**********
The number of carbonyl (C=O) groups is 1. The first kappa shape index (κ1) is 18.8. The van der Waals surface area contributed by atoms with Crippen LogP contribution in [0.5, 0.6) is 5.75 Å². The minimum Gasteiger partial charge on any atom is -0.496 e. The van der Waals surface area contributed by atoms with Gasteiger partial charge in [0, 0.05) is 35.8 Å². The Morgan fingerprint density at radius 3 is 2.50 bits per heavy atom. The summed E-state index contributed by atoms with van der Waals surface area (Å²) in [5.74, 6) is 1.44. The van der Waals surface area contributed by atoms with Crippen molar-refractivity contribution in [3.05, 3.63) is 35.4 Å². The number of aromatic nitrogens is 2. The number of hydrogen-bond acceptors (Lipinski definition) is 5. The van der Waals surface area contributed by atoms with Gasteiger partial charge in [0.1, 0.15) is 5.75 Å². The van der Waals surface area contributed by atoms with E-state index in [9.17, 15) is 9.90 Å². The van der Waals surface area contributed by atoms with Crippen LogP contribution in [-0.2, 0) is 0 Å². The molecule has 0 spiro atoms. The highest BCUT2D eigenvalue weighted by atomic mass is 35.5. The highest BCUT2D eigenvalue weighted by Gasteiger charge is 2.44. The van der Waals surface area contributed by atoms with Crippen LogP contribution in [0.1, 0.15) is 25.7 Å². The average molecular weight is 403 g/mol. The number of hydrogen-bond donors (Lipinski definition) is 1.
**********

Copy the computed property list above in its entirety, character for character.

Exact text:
The number of carbonyl (C=O) groups is 1. The first kappa shape index (κ1) is 18.8. The van der Waals surface area contributed by atoms with Crippen LogP contribution in [0.5, 0.6) is 5.75 Å². The minimum Gasteiger partial charge on any atom is -0.496 e. The van der Waals surface area contributed by atoms with Gasteiger partial charge in [0, 0.05) is 35.8 Å². The Morgan fingerprint density at radius 3 is 2.50 bits per heavy atom. The summed E-state index contributed by atoms with van der Waals surface area (Å²) in [5.74, 6) is 1.44. The van der Waals surface area contributed by atoms with Crippen molar-refractivity contribution in [3.05, 3.63) is 35.4 Å². The number of aromatic nitrogens is 2. The number of hydrogen-bond acceptors (Lipinski definition) is 5. The van der Waals surface area contributed by atoms with Gasteiger partial charge in [0.1, 0.15) is 5.75 Å². The van der Waals surface area contributed by atoms with E-state index in [9.17, 15) is 9.90 Å². The van der Waals surface area contributed by atoms with Crippen LogP contribution in [-0.2, 0) is 0 Å². The molecule has 0 spiro atoms. The highest BCUT2D eigenvalue weighted by atomic mass is 35.5. The highest BCUT2D eigenvalue weighted by Gasteiger charge is 2.44. The van der Waals surface area contributed by atoms with Crippen LogP contribution in [0.1, 0.15) is 25.7 Å². The average molecular weight is 403 g/mol. The number of hydrogen-bond donors (Lipinski definition) is 1.